One of this blog’s favourite journalists – David Walsh – gave a talk this week on the Moth Radio Hour – one of my favourite radio shows. A pretty perfect combination.
For those that don’t know him, Walsh was the first journalist to raise, in print, suspicions of Lance Armstrong’s drug cheating. He was reviled by many, and ignored by most of the cycling world, but stuck to his guns. Ultimately, of course, Walsh was vindicated.
The point about the Moth Radio Hour, though, is that it is a place for personal reflection, with stories told by people from all walks: Walsh, in his quiet and faltering way, told a story as personal and moving as any I have heard on the show. It is a story from which all journalists could learn something. (more…)
Here’s a bit of uncheery news for the start of 2017 – despite years of progress, a woman in her 20s is still more likely to earn less today than a man of her own age.
Happy New Year, millennials!
We’ve written quite a bit about the points of difference between this generation and its predecessors in recent months. We’ve looked at its attitude to the working world and how work is changing to accommodate this generations’ ideas and expectations – but what we haven’t looked at, until now, is how gender determines your likely lifetime earnings. (more…)
By anyone’s standards 2016 has been a peculiar year. But, at Facebook HQ, the last 12 months has been largely business as usual. Of course, business as usual for the social networking giant can have a huge and lasting impact on countless other media businesses and (as we’ll see later) on billions of people across the globe. (more…)
The media industry is still too white.
Back in 2001, Greg Dyke said that the BBC was ‘hideously white’ . That was fifteen years ago and was indicative of our industry at that time.
The issue of race and gender diversity in the workplace is not a new one, yet it is still one that needs to be discussed because little is changing and it’s not changing quickly enough. (more…)
Earlier this year, the overall value of the UK games market ‘soared’ past £4.1bn for the first time – so we are overdue a look at how publishers and developers achieve growth in the face of a prosperous secondary games market.
For the uninitiated, the secondary market covers the resale of second-hand games and trade-in (often for store credit). Retailers including Amazon, GAME, and HMV re-sell and, historically, this has been considered to the detriment of developers and publishers. (more…)
With Snapchat valued at as much as $35bn ahead of its forthcoming IPO, now seems like as good a time as any to look into the chat app’s explosion, and what it means for media businesses.
Over the last few months, I’ve spoken to dozens of senior digital executives, not just those in commercial and editorial roles, but also those in disciplines like social media strategy and audience development. Two things have become apparent from those conversations: firstly, chat apps are becoming an increasingly important part of online publishing strategies; secondly, no one really knows what to do with them, or how it’s going to play out. (more…)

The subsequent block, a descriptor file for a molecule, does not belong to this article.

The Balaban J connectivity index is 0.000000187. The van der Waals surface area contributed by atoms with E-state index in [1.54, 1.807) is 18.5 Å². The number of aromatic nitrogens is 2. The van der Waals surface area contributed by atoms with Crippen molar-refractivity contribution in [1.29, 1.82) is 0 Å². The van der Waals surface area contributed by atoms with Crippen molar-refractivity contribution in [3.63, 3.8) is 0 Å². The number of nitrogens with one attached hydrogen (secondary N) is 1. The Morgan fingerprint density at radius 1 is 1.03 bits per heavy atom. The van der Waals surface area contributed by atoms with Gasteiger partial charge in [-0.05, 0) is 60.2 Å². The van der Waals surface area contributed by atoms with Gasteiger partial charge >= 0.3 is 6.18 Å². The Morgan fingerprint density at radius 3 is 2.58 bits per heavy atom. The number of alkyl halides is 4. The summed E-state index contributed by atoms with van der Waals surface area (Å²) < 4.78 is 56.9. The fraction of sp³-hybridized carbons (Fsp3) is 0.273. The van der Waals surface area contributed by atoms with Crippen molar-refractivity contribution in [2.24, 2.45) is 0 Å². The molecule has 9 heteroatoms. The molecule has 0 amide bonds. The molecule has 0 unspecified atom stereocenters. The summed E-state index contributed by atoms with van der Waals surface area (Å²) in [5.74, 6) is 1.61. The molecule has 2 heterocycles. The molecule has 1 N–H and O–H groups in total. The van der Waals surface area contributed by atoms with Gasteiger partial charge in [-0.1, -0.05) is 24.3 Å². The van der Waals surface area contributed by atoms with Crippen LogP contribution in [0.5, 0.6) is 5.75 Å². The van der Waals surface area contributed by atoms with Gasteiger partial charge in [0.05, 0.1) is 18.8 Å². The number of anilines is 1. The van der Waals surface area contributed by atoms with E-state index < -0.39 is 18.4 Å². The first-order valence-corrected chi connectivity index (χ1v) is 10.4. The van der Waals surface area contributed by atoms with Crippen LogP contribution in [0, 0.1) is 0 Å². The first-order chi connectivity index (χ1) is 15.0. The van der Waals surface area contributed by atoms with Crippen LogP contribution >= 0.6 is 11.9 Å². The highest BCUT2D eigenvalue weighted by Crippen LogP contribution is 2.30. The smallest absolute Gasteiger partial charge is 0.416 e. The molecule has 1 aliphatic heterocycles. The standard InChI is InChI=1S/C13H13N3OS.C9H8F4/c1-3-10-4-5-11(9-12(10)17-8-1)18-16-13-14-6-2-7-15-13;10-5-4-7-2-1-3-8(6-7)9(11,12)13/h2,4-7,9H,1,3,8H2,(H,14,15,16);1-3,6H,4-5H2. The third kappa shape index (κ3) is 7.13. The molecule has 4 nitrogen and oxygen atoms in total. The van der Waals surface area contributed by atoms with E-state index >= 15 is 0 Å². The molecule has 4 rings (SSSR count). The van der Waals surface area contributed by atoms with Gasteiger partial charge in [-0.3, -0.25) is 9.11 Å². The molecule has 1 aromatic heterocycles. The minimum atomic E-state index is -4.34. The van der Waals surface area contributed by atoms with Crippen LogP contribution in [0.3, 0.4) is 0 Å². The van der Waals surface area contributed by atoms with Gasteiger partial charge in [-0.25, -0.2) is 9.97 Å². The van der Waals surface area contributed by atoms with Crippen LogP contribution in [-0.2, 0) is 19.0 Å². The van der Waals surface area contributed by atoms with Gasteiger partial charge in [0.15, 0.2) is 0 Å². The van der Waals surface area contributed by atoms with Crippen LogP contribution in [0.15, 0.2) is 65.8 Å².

Last Thursday’s annual BSME awards ceremony was a chance for magazine editors to get together and celebrate their successes – as well as commiserate with others who have not been so lucky.
At the moment, there is an increasing number of good news stories coming out of the magazine world. Yes, there are notable failures – or ‘corrections to the market’, as economists would put it – including the closure of InStyle, etc; but – whisper it – the industry is holding up. (more…)
In a previous post, we looked at the broad role the media played in Donald Trump’s stunning electoral victory last week. Here, I want to look in a little bit more detail at one significant aspect – social media. Or, to put it more bluntly, we’re going to look at how Donald Trump bypassed the mainstream media and used Facebook and Twitter to help win the election.
Data from EzyInsights, an organisation that normally helps news publishers understand how stories play across social media, shows that in the run up to the election earlier this month Trump was often gaining three times more Facebook engagement – likes, reactions, shares, comments – as Clinton. (more…)
This is not a sentence that I will write very often: Michael Gove was right. The public are sick of experts.
Latest evidence, clearly, is Trump’s stunning electoral victory – despite every expert telling the US public that he was unfit for office. Earlier evidence of the public’s growing distaste for experts came in the form of the Brexit vote and, from a different direction, Jeremy Corbyn’s double-header victories, both against the grain of ‘right-thinking people’.
Whatever you think of these events, they are all indicative of the same sense of anger and distrust. Anger with the political classes and distrust of the ‘mainstream media’, which is seen to carry their voices and echo the consensus.
So, people are bypassing mainstream media altogether. (more…)
Have you ever played Job Simulator? It’s a virtual reality game set in 2050. In the game, jobs are automated and players take part in comical approximations of what real-world jobs must have been like to do when humans, rather than robots, had to perform them.
Let me tell you: it’s great fun! It might also be a window into a not-too-distant future of recruitment where VR could be used to prepare candidates for real-life job interviews and perhaps even the jobs themselves. (more…)